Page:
Irritable Bowel Syndrome – Cannabis Research

Irritable Bowel Syndrome Research Dashboard


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CannaKeys has 76 studies associated with Irritable Bowel Syndrome.

Here is a small sampling of Irritable Bowel Syndrome studies by title:

Components of the Irritable Bowel Syndrome Research Dashboard

  • Dosing information available for Irritable Bowel Syndrome
  • Chemotype guidance for treating Irritable Bowel Syndrome with cannabis
  • Synopsis of cannabis research for Irritable Bowel Syndrome
  • Individual study details for Irritable Bowel Syndrome

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Overview - Irritable Bowel Syndrome

Description of Irritable Bowel Syndrome

Irritable bowel syndrome (IBS) is a chronic and non-inflammatory syndrome (not a clearly defined condition) of the large intestines of mostly idiopathic (unknown) origins that is defined by a diverse group of symptoms. Orthodox medicine struggles to understand the precise causes of IBS and, to date, offers no cure. It is posited that IBS may be caused by stressful life events (mind-bowel axis) and as such it has a significant psychosomatic component to it (common co-morbidities include fibromyalgia, depression, anxiety, or chronic fatigue syndrome). IBS is typically classified according to the primary symptoms displayed by each patient. Thus diarrhea, constipation, and alternating diarrhea with constipation and infection become the basis for diagnosing the disease as IBS-D, IBS-C, IBS-A, or post-infectious IBS-PI, respectively.

Disease Classification

Condition: Irritable Bowel Syndrome
Disease Family: Gastrointestinal Disorder
Organ System: Digestive System
ICD-10 Chapter: Diseases of the Digestive System
ICD-10 Code: K58

Irritable Bowel Syndrome Symptoms:

Abdominal pain (e.g. bloating, cramping), abdominal distention, diarrhea, constipation, or both (alternating), imbalances in microbiome, common co-morbidities may include fibromyalgia, depression, anxiety, or chronic fatigue syndrome

Also known as:

IBS, Irritable colon, Spastic colon

Drug Interactions

THC Interaction with Pharmaceutical Drugs

  • THC can enhance the effects of drugs that cause sedation and depress the central nervous system, such as benzodiazepines, barbiturates, and alcohol, for example. 
  • THC is metabolized by and an inhibitor of a number of enzymatic liver pathways referred to as cytochrome P450. There are more than 50 enzymes belonging to this enzyme family, a number of which are responsible for the breakdown of common drugs such as antidepressants (e.g. amitriptyline, doxepine, fluvoxamine), antipsychotics (haloperidol, clozapine, stelazine), beta-blockers (e.g. propranolol), bronchodilators (e.g. theophylline), or bloodthinners (e.g. warfarin).  Thus patients taking these classes of medication may find that THC increases the concentration and effects of these drugs as well as the duration of their effects.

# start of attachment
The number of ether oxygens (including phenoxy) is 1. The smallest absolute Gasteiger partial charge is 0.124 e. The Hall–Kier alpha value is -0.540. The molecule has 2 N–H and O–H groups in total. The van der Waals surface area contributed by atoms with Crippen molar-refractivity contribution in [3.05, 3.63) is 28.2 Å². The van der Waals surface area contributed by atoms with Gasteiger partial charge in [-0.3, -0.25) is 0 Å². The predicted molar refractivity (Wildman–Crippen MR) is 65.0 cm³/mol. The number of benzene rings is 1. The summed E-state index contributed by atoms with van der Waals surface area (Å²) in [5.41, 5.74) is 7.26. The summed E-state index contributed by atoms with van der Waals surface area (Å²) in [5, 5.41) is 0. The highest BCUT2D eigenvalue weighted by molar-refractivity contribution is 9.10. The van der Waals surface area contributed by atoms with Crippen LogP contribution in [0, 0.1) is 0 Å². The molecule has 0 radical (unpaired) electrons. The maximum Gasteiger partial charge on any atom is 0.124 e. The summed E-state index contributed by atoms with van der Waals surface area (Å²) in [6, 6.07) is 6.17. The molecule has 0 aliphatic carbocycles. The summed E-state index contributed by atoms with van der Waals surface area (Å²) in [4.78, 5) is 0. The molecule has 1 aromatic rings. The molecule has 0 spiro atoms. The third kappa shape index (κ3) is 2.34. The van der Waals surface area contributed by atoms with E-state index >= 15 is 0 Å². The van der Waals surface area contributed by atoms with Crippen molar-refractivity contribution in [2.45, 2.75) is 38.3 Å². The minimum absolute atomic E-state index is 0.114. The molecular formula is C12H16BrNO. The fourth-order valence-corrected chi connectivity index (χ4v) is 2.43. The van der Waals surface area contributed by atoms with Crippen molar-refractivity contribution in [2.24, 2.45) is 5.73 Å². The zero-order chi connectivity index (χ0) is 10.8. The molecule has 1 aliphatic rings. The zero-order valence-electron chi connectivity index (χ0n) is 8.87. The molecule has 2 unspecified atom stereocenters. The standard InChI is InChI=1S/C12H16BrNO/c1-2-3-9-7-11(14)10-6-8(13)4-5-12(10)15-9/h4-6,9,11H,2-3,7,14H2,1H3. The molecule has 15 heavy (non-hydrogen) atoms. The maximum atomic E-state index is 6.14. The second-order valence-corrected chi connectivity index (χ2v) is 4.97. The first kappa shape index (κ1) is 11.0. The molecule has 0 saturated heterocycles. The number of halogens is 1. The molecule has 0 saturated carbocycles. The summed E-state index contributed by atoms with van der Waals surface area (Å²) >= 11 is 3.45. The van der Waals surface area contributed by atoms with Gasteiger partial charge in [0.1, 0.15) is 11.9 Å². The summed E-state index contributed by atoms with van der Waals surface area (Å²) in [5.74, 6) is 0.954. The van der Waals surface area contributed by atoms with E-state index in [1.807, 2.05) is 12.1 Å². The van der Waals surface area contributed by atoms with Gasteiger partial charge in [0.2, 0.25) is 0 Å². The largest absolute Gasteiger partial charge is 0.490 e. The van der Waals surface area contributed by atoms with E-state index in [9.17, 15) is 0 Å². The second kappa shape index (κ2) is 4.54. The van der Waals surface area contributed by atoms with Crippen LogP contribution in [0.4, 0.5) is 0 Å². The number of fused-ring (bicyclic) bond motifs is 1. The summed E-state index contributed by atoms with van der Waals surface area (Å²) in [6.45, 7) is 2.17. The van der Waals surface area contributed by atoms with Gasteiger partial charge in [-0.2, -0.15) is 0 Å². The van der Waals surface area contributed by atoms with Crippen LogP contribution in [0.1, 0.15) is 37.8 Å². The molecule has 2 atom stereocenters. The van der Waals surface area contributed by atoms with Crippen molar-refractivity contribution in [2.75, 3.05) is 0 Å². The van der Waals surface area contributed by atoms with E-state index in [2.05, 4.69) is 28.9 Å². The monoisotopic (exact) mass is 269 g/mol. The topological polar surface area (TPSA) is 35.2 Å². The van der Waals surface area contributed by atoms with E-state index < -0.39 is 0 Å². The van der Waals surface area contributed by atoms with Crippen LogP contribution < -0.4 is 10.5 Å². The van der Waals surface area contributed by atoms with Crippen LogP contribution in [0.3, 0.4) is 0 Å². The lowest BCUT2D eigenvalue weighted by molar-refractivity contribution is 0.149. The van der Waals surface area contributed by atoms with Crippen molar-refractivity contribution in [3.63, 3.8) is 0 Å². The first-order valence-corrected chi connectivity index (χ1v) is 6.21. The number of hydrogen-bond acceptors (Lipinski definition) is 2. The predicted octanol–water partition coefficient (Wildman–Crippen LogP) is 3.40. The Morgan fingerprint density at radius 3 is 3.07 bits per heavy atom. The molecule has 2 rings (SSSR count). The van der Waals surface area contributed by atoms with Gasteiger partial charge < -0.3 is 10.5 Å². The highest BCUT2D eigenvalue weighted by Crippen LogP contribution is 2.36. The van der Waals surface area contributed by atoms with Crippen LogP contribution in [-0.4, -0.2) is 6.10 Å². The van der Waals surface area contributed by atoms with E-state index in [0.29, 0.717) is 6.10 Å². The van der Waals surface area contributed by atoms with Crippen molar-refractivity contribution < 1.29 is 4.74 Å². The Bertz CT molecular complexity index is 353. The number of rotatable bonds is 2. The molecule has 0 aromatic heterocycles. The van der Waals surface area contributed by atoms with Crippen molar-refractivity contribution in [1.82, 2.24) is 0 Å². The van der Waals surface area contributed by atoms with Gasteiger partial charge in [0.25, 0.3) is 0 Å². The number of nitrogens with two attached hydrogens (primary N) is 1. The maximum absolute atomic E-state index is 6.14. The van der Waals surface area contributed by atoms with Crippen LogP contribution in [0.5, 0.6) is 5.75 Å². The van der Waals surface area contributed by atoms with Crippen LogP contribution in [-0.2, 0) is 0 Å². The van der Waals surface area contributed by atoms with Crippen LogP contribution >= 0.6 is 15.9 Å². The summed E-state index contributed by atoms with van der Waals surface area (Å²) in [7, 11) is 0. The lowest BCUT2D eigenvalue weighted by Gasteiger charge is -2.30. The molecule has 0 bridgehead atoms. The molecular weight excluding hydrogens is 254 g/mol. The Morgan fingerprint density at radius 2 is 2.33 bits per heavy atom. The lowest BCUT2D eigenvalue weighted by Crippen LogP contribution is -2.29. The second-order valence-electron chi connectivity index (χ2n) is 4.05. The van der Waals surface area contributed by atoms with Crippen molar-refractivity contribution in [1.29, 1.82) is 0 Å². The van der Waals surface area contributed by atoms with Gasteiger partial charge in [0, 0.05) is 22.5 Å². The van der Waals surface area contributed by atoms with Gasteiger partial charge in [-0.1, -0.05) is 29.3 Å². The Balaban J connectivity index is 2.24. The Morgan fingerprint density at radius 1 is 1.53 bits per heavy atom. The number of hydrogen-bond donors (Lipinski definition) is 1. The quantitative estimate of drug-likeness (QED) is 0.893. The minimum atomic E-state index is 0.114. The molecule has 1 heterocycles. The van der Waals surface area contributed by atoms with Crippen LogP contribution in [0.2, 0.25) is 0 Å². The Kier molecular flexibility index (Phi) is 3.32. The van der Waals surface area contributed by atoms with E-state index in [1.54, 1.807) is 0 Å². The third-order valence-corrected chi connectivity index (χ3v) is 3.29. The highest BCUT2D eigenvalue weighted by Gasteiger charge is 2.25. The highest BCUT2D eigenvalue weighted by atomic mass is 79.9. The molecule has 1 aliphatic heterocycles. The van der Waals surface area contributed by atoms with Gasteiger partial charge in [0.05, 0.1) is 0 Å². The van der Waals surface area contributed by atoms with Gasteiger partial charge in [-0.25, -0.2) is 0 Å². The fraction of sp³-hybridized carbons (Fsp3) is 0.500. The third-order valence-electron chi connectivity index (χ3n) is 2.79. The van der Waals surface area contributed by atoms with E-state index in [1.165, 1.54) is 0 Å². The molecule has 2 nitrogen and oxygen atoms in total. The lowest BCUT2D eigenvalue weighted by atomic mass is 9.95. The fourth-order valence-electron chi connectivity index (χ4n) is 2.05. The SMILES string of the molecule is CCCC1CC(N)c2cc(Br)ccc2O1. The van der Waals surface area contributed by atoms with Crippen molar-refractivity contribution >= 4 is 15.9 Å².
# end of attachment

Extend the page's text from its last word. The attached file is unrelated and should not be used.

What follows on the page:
• Clinical observation suggests no likely interactions with other pharmaceuticals at a total daily dose of up to 20mg THC.

CBD Interaction with Pharmaceutical Drugs

  • CBD may alter action on metabolic enzymes (certain drug-transport mechanisms), and as such may alter interactions with other drugs, some of which may produce therapeutic or adverse effects. For instance, CBD interacts with the enzyme cytochrome P450 3A4 and cytochrome P450 2C19, increasing the bioavailability of anti-epileptic drugs such as clobazam (a benzodiazepine). This makes it possible to achieve the same results at significantly lower dosages, reducing treatment costs and risks of adverse effects. 
  • Groups of drugs affected include: anti-epileptic drugs, psychiatric drugs, and drugs affecting metabolic enzymes, for example.
  • Clinical observations suggest no likely interactions with other pharmaceuticals at a total daily dose of up to 100mg CBD

Dosing Considerations

THC Dosage Considerations

  • THC micro dose:  0.1 mg to 0.4 mg
  • THC low dose:  0.5 mg to 5 mg
  • THC medium dose:  6 mg to 20 mg
  • THC high dose:  21 mg to 50+ mg

CBD Dosage Considerations

  • CBD low dose:  0.4 mg to 19 mg
  • CBD medium dose: 20 mg to 99 mg
  • CBD high dose:  100 mg to 800+ mg (upper limits tested ~1,500mg)

Disclaimers: Information on this site is provided for informational purposes only and is not meant to substitute for the advice provided by your own physician or other medical professional. You should not use the information contained herein for diagnosing a health problem or disease. If using a product, you should read carefully all product packaging. If you have or suspect that you have a medical problem, promptly contact your health care provider.

Information on this site is based on scientific studies (human, animal, or in vitro), clinical experience, or traditional usage as cited in each article. The results reported may not necessarily occur in all individuals. For many of the conditions discussed, treatment with prescription or over-the-counter medication is also available. Consult your physician, nutritionally oriented health care practitioner, and/or pharmacist for any health problem and before using any supplements or before making any changes in prescribed medications.